The second glitch is more complex and has to do with the nature of anxiety itself, which for all its attendant discomforts and daily horrors has at its heart a vital truth, even a transcendent wisdom. This truth — which, confusingly enough, doubles as the source of anxiety’s pain — is of the essential uncertainty and perilousness of human life. Its fragility and evanescence. Anxiety emphasizes these aspects of existence with an almost evangelical fervor. It hisses them, hour by hour, minute by minute, into the sufferer’s ear. “Anything can happen at any time,” anxiety says. “There is no sure thing. Everything you hold dear is at risk, everything is vulnerable. It can all slip through your fingers.”

monkey-mind-jacket-finalAnd of course this is right. It is undeniably right, as every practical philosophy from Buddhism to existentialism acknowledges. That is why anxiety continues for many to carry a frisson of superiority. Last year I published a book about my difficulties with acute anxiety, and it is the rare public appearance in which someone does not ask me, “Do you think there is a relationship between anxiety and intelligence?” I always answer, jokingly, “I think there is a relationship between anxiety and genius!” In fact, I do not think there is a relationship between anxiety and intelligence. Anxiety, like the most effective parasite, is indiscriminate in its choice of host. It plagues the ignorant and dimwitted as well as the brilliant and clever. But its message, of contingency, of risk, of skepticism, of flux: that is never dumb. Anxiety’s message can never be waved away.

And yet that — waving away — is precisely what the anxiety sufferer is always trying to do to anxiety’s message. Tortured as he is by the truth of uncertainty, he develops an adversarial relationship to that truth. He loathes it. He fights it. He refuses it. He wants it dead, silent, gone. He wants it to end.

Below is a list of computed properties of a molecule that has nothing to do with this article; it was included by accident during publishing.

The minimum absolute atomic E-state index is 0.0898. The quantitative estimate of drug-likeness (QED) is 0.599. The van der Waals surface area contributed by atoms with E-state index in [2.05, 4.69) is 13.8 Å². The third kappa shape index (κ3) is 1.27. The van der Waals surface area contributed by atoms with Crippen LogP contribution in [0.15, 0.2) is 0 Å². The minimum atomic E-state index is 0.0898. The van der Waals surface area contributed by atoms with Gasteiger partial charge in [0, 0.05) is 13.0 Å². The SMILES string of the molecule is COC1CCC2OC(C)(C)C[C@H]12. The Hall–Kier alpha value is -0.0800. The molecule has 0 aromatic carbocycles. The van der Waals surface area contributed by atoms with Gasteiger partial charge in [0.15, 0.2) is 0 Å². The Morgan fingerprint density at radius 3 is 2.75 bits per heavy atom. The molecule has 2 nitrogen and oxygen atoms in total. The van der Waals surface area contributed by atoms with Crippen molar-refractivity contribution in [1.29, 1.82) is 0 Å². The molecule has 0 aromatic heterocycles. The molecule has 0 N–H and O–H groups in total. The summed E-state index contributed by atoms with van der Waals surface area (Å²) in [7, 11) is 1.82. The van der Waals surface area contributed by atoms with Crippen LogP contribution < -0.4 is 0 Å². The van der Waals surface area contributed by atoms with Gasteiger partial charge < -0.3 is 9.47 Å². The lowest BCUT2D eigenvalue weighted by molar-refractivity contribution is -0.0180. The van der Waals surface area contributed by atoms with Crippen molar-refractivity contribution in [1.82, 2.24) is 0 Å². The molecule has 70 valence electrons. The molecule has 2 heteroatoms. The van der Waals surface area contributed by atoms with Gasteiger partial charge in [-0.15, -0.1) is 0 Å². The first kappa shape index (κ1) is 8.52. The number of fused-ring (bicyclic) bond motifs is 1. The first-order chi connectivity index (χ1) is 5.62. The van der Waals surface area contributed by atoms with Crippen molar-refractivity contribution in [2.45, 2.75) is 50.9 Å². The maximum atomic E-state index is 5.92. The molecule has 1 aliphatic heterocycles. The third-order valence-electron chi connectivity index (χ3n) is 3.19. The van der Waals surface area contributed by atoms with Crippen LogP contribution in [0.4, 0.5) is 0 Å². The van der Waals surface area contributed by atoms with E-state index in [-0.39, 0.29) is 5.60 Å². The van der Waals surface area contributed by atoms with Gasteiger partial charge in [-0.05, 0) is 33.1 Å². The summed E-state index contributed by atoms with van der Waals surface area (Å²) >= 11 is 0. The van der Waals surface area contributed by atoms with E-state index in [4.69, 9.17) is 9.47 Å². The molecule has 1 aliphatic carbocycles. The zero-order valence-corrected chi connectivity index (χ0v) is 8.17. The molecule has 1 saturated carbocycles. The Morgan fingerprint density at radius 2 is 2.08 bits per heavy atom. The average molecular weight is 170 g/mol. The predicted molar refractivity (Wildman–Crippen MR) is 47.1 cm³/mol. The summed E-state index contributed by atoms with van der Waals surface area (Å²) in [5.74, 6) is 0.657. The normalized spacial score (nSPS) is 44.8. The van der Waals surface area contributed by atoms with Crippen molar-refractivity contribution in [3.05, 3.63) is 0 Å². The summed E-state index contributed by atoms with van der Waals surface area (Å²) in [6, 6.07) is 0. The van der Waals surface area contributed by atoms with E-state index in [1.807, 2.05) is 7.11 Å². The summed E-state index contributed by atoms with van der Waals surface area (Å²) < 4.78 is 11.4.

This is where the danger creeps in, for there is no surer way to compound anxiety’s power than to reject it outright — to yearn, as Alice James did, for something concrete to counter anxiety’s relentless ambiguity. I’ve gone this way. I’ve gone this way for years at a time, hoping beyond reason for some panacea — the right job, the right partner, the right city, the right therapist, the right home, the right friend — to snap my constitution into stable order. And I can tell you that the search is worse than useless. Like the ropes that tighten around your wrists the more you struggle, the discomfort and confusion of anxiety deepen the more you try to elude them. The harder you fight, the farther you fall.

Not even modern pharmacology, in my experience, has the power to arrest this pattern. I’ve taken the drugs and still take them. They are useful. They have shaved the peaks off my anxiety — or, to flip the metaphor, they have served as a net in anxiety’s well, protecting me from plummeting into the full depths. They have turned crippling anxiety into chronic anxiety. Beyond that, they have effected no miracles. Through a decade of dutiful pill-swallowing, my anxiety has survived and sometimes flourished, tailing me through periods of good fortune and bad, weighting my life, complicating and even damaging the relationships with the people I love, and most profoundly, my relationship with life itself.

…The value and necessity of anxiety mean that it will persist until the last breath. It is impossible to extinguish, no matter the level at which it affects you. If you are one of those unlucky souls whom anxiety affects profoundly, however, you might just be able to find relief, and even redemption, in this very impossibility. For what is the message that everything is fluid but its own solid fact? What is the relentlessness of uncertainty but something about which you can always be certain? And what other choice do you have? The wisdom is already ringing in your ears. You might as well listen. You might as well submit. It won’t get you out, but it will without a doubt get you through.